Financial advisers in the US are helping to drive growth for the exchange traded funds industry, according to Cerulli Associates, a fund consultancy, with ETFs becoming more intensively used in clients’ portfolios.
“Adviser adoption of ETFs continues to be the foundation of growth for the industry,” said Alec Papazian, associate director within Cerulli’s asset management practice.
ETF adoption among US financial advisers varies considerably. Almost two-thirds of those that work for large financial companies (known as wirehouse advisers) have adopted ETFs while 55 per cent of registered independent advisers (known as RIAs) also use ETFs.
But ETFs are used by less than half of the advisers across all other sales channels, such as those linked to banks and insurance companies.
Mr Papazian said wirehouse advisers and RIAs generally operated fee-based models that were more suited to ETFs while advisers in other sales channels were more likely to generate some of their earnings from commissions paid by mutual funds. ETFs do not pay commission to financial advisers.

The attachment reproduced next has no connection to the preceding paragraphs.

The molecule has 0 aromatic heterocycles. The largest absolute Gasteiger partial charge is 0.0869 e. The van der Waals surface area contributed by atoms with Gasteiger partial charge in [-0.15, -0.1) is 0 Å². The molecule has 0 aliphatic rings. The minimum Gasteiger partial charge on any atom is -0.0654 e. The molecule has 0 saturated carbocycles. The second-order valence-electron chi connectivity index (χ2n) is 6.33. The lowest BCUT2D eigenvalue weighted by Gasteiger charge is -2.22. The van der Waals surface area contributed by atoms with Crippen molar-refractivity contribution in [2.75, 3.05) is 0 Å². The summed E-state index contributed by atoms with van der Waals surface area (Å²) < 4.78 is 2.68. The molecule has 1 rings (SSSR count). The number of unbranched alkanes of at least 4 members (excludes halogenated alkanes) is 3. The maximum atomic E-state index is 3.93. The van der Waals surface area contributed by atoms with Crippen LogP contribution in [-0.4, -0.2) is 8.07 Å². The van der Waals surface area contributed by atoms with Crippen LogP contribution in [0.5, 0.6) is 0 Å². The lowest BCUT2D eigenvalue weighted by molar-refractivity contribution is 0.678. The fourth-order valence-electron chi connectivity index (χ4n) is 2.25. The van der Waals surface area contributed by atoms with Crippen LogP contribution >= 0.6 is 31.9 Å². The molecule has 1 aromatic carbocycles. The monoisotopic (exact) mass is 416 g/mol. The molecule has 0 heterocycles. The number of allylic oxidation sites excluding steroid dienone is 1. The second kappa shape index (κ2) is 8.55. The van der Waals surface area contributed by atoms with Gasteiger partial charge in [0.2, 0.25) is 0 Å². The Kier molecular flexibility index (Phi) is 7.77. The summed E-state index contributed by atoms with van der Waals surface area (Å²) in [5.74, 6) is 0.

ETF managers, said Mr Papazian, had also tended to concentrate their marketing efforts on wirehouse advisers, the largest group by assets, and RIAs, the fastest growing group by assets.
But ETF usage among US financial advisers remains relatively light. On average, just 7.1 per cent of financial advisers’ portfolios are allocated to ETFs compared with mutual funds, which make up 37.4 per cent.
Even among RIAs, the most enthusiastic ETF users, ETFs only make up 13 per cent of clients assets.
Mr Papazian said that understanding how the use of ETFs varied among financial advisers could help fund managers in developing their sales strategies.
“When targeting wirehouse advisers, it is likely that resources should be focused on increasing allocations to ETFs rather than looking for new adopters,” he said.
“[But] clearly there is no ‘silver bullet’ for converting an adviser to the use of ETFs, or increasing the use of those who have adopted the vehicles,” said Mr Papazian, who emphasised that ETF managers would require multifaceted plans that included working with fund platforms and initiatives to improve the understanding of how ETFs could best be used in clients’ portfolios.